Your average regional theater purchases successful produced plays to present; it uses successful authors; it hires successful directors and actors and set, sound and lighting people.  Its productions take place in up to date venues located in the better part of town.  It struggles to become the most prominent (successful) theater in town.  The more successful the theater appears, the more money it is given.  And the more money it has, the less risk it can afford to take.  Because, the rule is, you only spend your money with certainty.

CREATIVITY

The creative artist creates.  They are not re-iterative.  They lack production tools, marketing brio…  Everything is a prototype.  Nothing goes into production.  Once something has been produced, then the artist’s job is done.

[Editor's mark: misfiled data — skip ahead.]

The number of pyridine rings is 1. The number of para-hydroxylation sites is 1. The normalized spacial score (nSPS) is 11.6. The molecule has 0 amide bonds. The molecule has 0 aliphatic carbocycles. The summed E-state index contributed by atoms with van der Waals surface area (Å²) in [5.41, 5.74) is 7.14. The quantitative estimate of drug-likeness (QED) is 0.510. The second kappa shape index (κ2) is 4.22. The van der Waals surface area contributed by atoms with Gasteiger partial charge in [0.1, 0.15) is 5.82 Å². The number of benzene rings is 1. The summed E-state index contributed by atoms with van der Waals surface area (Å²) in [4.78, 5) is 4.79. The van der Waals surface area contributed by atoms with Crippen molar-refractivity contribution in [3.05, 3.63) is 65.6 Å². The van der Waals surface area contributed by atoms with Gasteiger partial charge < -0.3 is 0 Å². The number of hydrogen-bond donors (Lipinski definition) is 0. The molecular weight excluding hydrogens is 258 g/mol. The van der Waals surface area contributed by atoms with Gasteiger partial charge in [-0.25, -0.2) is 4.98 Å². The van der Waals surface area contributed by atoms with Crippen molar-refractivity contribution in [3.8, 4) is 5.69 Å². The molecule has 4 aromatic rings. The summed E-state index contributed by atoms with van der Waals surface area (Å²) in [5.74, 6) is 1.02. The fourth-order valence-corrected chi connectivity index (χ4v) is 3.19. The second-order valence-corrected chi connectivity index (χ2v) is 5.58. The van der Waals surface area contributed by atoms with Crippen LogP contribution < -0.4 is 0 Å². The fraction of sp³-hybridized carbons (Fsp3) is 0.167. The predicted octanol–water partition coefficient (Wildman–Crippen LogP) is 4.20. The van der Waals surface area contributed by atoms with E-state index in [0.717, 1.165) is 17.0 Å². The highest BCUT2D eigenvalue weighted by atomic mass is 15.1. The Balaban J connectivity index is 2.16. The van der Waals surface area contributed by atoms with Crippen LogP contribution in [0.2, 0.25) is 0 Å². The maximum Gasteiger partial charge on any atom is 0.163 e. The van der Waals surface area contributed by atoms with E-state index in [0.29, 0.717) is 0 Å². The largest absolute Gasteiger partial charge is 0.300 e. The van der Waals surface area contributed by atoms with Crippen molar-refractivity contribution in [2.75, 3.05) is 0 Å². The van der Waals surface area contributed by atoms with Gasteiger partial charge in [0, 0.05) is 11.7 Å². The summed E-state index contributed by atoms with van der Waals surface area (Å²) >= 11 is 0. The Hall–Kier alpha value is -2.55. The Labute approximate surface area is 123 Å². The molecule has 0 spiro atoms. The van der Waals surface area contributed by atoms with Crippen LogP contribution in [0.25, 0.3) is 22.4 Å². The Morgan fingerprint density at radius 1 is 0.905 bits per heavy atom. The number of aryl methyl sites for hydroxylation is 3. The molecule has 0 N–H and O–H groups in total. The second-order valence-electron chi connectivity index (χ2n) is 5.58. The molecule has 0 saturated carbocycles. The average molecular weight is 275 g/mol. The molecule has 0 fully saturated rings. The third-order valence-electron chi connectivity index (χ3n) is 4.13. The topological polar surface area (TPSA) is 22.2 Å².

The creative artist tends to spurn the trappings of success, because trappings are hindering, because they are already known quantities, because they are certain.   The artist’s job is to pursue what is uncertain, ineffable, unknowable and caste it in the certain.  For example, we cannot wholly know a person – but we can write their speech.  We can record how they act.  We can illuminate and give insight.  We can create the feeling of certainty.  “They feel so real,” an observer might say, or even, “I knew that person.”  From immanence (pagan) or transcendence (Judeo-Christian), but more likely from some of both such certainties are sculpted.  The creative artist sculpts certainty from risk.  And because money is shy of risk; money necessarily skirts the creative.  It is a very great artist indeed who can create the certain as a naked thing, and just walk them out of the sea.  Even the best often must dress them in some fashionable garb or another.